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SONA by FireAngel: A Step By Step Alarm Installation Guide

Posted | 16-Mar-2017 13:30:00

When installing a fire alarm, there are many factors to consider. Broadly speaking, this includes considering the UK fire safety standards and regulations, but it also involves thinking of the design of the building, the risk of fire, and the needs of the tenant.

Additionally, deciding where to position the alarm depends on the function of the alarm - whether it has smoke, heat or carbon monoxide (CO) sensitivity- and where a safe supply of electricity can be sourced (unless battery powered). Otherwise, the actual installation of fire alarms, including interlinking via radio frequency and testing, should be a quick and simple process.

Use this 5 step alarm installation guide to ensure your SONA by FireAngel  by FireAngel alarm is being fitted appropriately.


1. Consider the system grades and categories 

If you are wondering, or need confirmation on how to install a fire alarm system, then the British Standards 5839: Pt.6 (otherwise known as BS 5836-6: 2013) is the fundamental code of practice for the design, installation, commissioning and maintenance of fire detection and fire alarm systems in domestic premises.


Grades of system 

In accordance with this standard, there are six grades of system to consider when specifying a fire detection and fire alarm system. These range from Grade A to F, where the higher grade typically represents a greater fire risk, so a higher level of fire safety system needs to be installed. The nature of the premises and the characteristics of the tenants also need to be considered.

However, the majority of standard UK housing falls within the D to F categories, and the mains powered SONA by FireAngel alarms (with sealed for life battery backup) are suitable for Grade D systems. It is important to determine the correct system grade and category for the dwelling prior to alarm installation.


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Categories of system  

BS 5839-6: 2013 also defines the three Levels of Detection (LD). Similarly to grades, the higher the category, the greater the risk of fire, and so the more advanced the system should be. The categories are as follows:

    • LD1 = Maximum Protection. Alarms are in all circulation spaces that form part of escape routes and all areas where a fire might start, but not bathrooms, shower rooms or toilets. This category gives occupants the best level of protection.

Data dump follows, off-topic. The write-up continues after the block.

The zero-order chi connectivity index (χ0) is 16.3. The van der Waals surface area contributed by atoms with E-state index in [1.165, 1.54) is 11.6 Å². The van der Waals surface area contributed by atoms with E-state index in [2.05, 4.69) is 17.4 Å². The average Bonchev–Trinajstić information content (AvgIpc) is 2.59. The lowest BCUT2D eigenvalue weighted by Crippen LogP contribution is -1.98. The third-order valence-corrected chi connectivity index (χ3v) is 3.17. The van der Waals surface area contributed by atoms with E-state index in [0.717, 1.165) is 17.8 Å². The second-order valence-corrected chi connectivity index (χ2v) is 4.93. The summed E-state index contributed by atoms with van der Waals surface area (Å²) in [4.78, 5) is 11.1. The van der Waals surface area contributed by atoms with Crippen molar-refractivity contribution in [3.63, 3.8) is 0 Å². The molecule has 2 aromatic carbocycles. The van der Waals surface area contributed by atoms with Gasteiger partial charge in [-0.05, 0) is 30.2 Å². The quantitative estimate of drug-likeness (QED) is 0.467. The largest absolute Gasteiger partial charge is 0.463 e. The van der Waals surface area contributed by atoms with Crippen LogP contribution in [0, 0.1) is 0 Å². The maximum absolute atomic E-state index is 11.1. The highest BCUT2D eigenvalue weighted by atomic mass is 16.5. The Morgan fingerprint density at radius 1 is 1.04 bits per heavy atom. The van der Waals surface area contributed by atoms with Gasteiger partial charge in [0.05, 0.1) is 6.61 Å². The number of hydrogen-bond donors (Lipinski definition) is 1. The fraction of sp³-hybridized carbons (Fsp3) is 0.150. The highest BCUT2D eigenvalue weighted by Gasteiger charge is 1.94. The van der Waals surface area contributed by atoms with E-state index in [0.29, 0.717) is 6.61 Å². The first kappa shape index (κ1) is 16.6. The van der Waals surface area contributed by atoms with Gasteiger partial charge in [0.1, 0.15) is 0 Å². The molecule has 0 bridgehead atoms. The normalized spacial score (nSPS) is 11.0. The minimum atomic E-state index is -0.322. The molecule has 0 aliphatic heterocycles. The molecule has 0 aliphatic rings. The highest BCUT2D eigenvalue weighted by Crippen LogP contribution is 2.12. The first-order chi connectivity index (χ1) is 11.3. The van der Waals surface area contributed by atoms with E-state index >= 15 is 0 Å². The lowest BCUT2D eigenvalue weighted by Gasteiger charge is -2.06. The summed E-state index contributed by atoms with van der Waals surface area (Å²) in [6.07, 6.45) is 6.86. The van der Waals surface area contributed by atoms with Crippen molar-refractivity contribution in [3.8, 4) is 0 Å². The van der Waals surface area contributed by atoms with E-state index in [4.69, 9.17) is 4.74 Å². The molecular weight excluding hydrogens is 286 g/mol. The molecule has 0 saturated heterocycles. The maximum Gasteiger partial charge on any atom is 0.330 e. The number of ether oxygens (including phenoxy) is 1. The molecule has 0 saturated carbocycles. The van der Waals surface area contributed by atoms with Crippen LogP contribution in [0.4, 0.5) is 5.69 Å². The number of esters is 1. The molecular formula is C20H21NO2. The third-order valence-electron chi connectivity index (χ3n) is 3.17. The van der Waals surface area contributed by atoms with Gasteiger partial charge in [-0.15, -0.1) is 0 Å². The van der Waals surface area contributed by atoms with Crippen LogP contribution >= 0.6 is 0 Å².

• LD2 = Medium Protection. Fire alarms are in all circulation spaces and escape routes (e.g. hallways and landings) are covered together with a provision of higher fire risk areas, such as the kitchen and living rooms.
    • LD3 = Minimum Protection. The alarms are in all circulation spaces that form part of escape routes.

Want to create a specification for your property? Use our specification generator in 4 simple steps - defining the housing type, level of protection (LD), interconnection type, and accessories required - to create a customised specification document.

2. Siting of smoke, heat and CO alarms 

When installing carbon monoxide (CO), heat and smoke alarms in the home, flat ceilings are appropriate for all three, whereby they are sited at least 300mm from walls and light fittings.

It is also best to install smoke and heat alarms as centrally as possible, whereas a CO alarm should be installed between 1 to 3 metres from a fuel burning appliance. If there is a ceiling beam, make sure the alarm is placed twice the depth of the beam away.

For wall-mounted alarms smoke and CO alarms, ensure the alarm is fitted at least 150mm down, and 3000mm away from a perpendicular wall. Heat alarms are suitable for kitchens, lofts and garages - places where fumes or dust may otherwise trigger frequent false alarms if a smoke alarm is fitted. 

For more informationon the siting of alarms see our blog on the types of alarms and where to install them.


3. Installing fire alarms 

Given SONA by FireAngel alarms have an ultra slim mounting base plate, this makes alarm installation quick and simple with 2 screws.

For fitting smoke and heat alarms, see our video: 


It is also important to note that the circuit used to power the alarm must be a 24 hour voltage circuit that cannot be turned off by a switch. Additionally, BS 5839-6:2013 states that  mains powered alarms with an integral standby supply (Grade D), should take the form of either: